2. Study Area

The study area (Figure 1) lies in Trans-Himalayan region, which had an average height of 3000 to 4000 m above mean sea level. The topography of the area includes incised valleys and barren mountains cut into very steep and narrow gorges which are devoid of any vegetation cover. The major valleys being longitudinal and are aligned in WNW-ESE direction. The general altitude of the area varies between 2980 m in the valley and greater than 4500 m on peaks. In general the study area is characterized by two geomorphic units’ i.e. deep gorges of the Indus River and high mountain ranges with glaciers and snow covered peaks of Ladakh ranges. The study area is partly drained by the Indus River and mainly drain by Wakha Chu River which is fed by a number of streams of various orders. Historical records reveal that the region receives rainfall twice in year i.e. June to September and October to May. The region also experiences heavy snowfall which is also the other form of precipitation in the area. There is a great variation in day and night temperature, which contributes towards weathering. The average summer temperature goes up to 20˚C in July while the average winter temperature dips down to −15˚C by January. The high altitude and scanty rainfall in the Ladakh Himalaya explain prolonged cold and arid climate assigning a status of the High Altitude Cold Desert.

3. General Geological Setup

The area of investigation (NH-1D) traversing from northwest to southeast through different tectonostratigraphic

Figure 1. Geological map of Ladakh-Zanskar (modified after Maheo et al., 2000).

units such as Ladakh batholiths at its western extremities comprises a heterogeneous association of granitoid, gabbroid and basic rocks. The Indus Tectonic Zone, which rest unconformably on Ladakh Batholith, has been divided into Indus Group and Sangelungma Group [19] . The Indus Group is further divide into different formation and comprises of a thickly inter-bedded succession of predominantly conglomerate sandstone, siltstone and shale together with sub-ordinate calcareous shale and limestone. The Indus Group also shows a facies variation from east to west. The eastern part represents marine succession and the western part (Indus Mollase of Kargil) represents fresh water facies. The contact between Indus group and Ladakh Batholith is marked by a zone of conglomerate and is comprised of consolidated pebble bed, pebbles, and poorly sorted quartzite, flint porphyritic rocks etc. [20] . Sangelungma Group consist a sequence of sediments and lava flows with Ophiolitic emplacement in the southern part of Indus Tectonic Zone. Sangelungma Group also includes the Drass formation and Ophiolitic Mélange [21] [22] . The contact between Indus Tectonic Zone and Zanskar Formation in east is manifested by Choksti thrust along the northeastern fringe of the Zanskar hill Range. The upliftment of Zanskar hill Range occurred along Choksti thrust during the Miocene, when Himalaya underwent a major upliftment attaining the present height [23] [24] .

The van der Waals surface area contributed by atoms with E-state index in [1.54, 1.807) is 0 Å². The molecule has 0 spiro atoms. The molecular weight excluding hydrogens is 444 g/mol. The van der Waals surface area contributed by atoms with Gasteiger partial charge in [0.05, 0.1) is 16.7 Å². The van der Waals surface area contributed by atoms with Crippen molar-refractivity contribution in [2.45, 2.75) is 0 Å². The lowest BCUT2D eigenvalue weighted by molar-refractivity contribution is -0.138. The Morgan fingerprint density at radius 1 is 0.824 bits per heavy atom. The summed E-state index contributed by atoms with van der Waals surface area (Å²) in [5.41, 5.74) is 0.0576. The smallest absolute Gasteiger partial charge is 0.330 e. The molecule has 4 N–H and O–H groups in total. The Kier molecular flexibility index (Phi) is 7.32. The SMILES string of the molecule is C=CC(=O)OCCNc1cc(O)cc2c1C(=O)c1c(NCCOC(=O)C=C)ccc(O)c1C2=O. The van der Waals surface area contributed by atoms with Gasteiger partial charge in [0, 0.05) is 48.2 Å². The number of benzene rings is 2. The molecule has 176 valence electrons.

4. Methodology

Hazards related to slopes are triggered by the unique combination of human interference and the controlling factors like lithology, structure, slope angle, relative relief, weathering conditions, climate, landuse and land cover, rock and soil type, precipitation etc. Therefore, keeping in view the above mentioned factors which are responsible for triggering these hazards, a special attention has been paid in this direction to generate the data. Field studies were carried out in order to identify the potential zone of failures and to collect Geotechnical data. In the area under investigation twenty facets were studied and analysed for their potential degree of stability and mode of failure using Slope Mass Rating (SMR) and Rock Mass Rating (RMR) techniques. Slope facets are (the smallest unit of hill slope which has more or less similar characters of slope, showing consistent slope direction and inclination and generally delineated by ridges, spurs, gullies and rivers. Besides these, kinematic analysis is another approach used in the study area on rock slopes to divulge the type and possible direction of failures along the potentially unfavorable joint discontinuities.

4.1. Rock Mass Rating (RMR) Technique

Rock mass rating was introduced by Bieniawski [25] and later on modified [26] [27] . RMR is computed by adding the rating values Table 1 for five parameters [27] . These parameters are, strength of intact rock, RQD, spacing of discontinuities, condition of discontinuities, and ground water condition. On the basis of the RMR value the rock mass is classified into 5 classes, namely: very good (RMR 100 - 81), good (RMR 80 - 61), fair (RMR 60 - 41), poor (RMR 40 - 21), and very poor < 20. The area under investigation has been divided into twenty facets in such a way that each type of rock mass is represented by a separate geological structural unit. The point load test is used to obtain the strength of rock mass and RQD was estimated from number of joints per unit volume [28] . The presence or absence of filling was also noted along with type of filling and hydrological conditions of the slopes were also observed. The results obtained on RMR of this work are given in Table 2.

4.2. Slope Mass Rating (SMR)